A reader has thoughtfully sent us two publications of motoring interest. The first is a Burnham Signs brochure, which illustrates some of the vehicles used by the firm, which supplies the AA, Duckhams, London Transport, etc. with road signs, down the years. Their 1907 van needs an expert to identify it. Other pictures are of Mr. F. Y. Burnham’s 1921 10 h.p. Citroen tourer, similar to the one in which I was driven by a relation’s chauffeur along the S. Wales lanes of the period, the Company’s 1932 Austin 10/4 van, which should interest the Austin Ten DC, and their modern Ford Transit.
The other publication is a very nicely illustrated Rosser & Russell Ltd. advertising brochure, interesting to me because it refers to how this well-known firm of heating, ventilation and mechanical engineers bought its first motor van in 1913, and of its association with George Constantinesco, the Romanian scientist. Although it is stated that Constantinesco developed his famous propeller interrupter gear at the Company’s Queen’s Wharf in the later years of the 1914/18 War, and a howitzer that blew itself into the canal at Alperton, his automatic transmission isn’t included. He is, however, credited with tuning a Citroen for Lord Halsbury, using a form of steam injection, which is said to have resulted in a speed of 85 m.p.h. on the Kingston By-Pass. This seems fast, but the car may have been a r.w.d. Citroen Six of the period.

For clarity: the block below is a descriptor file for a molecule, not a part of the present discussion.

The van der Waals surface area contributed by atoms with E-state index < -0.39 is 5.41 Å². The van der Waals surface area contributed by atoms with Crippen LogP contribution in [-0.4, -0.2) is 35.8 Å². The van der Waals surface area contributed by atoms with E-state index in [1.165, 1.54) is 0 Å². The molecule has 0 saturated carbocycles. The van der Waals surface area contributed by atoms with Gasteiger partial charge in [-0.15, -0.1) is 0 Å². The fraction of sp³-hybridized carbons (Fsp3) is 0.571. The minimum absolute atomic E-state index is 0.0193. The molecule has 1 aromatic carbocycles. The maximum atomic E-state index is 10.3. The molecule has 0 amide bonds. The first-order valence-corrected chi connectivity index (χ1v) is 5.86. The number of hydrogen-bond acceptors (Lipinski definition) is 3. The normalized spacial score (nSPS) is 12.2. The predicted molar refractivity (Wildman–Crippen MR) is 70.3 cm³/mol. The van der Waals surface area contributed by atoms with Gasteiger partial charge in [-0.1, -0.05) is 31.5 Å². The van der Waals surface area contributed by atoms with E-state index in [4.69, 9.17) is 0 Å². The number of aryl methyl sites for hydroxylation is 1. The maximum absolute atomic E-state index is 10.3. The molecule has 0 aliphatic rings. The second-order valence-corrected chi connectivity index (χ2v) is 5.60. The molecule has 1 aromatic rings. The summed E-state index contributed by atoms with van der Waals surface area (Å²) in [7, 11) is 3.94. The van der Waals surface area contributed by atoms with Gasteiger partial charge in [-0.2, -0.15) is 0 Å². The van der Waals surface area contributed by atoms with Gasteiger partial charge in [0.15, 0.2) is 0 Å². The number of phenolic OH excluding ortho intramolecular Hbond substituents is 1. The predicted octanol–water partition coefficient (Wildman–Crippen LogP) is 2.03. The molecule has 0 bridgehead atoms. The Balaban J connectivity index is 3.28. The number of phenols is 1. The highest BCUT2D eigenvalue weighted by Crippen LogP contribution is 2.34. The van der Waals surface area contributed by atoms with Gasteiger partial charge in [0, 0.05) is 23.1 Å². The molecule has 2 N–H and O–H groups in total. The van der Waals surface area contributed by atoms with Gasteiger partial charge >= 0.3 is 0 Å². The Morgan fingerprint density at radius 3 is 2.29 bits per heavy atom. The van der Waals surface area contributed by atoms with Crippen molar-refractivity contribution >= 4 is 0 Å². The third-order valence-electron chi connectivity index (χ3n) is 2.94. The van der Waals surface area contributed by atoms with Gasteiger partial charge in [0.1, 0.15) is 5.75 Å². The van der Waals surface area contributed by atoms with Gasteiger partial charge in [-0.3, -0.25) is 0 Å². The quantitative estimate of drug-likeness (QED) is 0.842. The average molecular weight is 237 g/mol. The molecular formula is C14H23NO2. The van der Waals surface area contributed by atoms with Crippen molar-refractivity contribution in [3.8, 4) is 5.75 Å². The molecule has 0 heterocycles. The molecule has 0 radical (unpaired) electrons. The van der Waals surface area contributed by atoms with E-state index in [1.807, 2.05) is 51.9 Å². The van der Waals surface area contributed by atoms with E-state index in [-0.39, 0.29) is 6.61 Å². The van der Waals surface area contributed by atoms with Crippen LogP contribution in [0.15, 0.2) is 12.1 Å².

From the magazine of the Malaysian & Singapore Vintage Car Register we learn that bits of the famous R. T. Horton offset single-seater K3 MG have been coming to light which may result in the car being rebuilt to near its original form. Also, that this year’s Malaysian GP was won by B. Tyler’s Model-T Ford.